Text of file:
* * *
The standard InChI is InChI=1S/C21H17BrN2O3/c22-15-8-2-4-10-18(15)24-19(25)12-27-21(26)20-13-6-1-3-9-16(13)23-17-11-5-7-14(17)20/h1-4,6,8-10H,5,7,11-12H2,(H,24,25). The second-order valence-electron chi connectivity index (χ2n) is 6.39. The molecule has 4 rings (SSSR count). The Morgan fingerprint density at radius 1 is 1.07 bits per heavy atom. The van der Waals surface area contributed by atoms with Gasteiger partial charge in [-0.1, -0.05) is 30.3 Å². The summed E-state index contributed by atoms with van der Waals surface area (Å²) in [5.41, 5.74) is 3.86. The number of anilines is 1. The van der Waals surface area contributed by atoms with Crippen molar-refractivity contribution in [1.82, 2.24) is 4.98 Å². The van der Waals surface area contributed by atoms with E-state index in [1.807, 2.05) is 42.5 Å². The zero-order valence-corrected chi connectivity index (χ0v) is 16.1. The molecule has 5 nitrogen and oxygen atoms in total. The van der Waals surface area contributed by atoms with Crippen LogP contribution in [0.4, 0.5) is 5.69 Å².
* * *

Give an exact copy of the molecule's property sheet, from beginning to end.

The standard InChI is InChI=1S/C21H17BrN2O3/c22-15-8-2-4-10-18(15)24-19(25)12-27-21(26)20-13-6-1-3-9-16(13)23-17-11-5-7-14(17)20/h1-4,6,8-10H,5,7,11-12H2,(H,24,25). The second-order valence-electron chi connectivity index (χ2n) is 6.39. The molecule has 4 rings (SSSR count). The Morgan fingerprint density at radius 1 is 1.07 bits per heavy atom. The van der Waals surface area contributed by atoms with Gasteiger partial charge in [-0.1, -0.05) is 30.3 Å². The summed E-state index contributed by atoms with van der Waals surface area (Å²) in [5.41, 5.74) is 3.86. The number of anilines is 1. The van der Waals surface area contributed by atoms with Crippen molar-refractivity contribution in [1.82, 2.24) is 4.98 Å². The van der Waals surface area contributed by atoms with E-state index in [1.807, 2.05) is 42.5 Å². The zero-order valence-corrected chi connectivity index (χ0v) is 16.1. The molecule has 5 nitrogen and oxygen atoms in total. The van der Waals surface area contributed by atoms with Crippen LogP contribution in [0.4, 0.5) is 5.69 Å².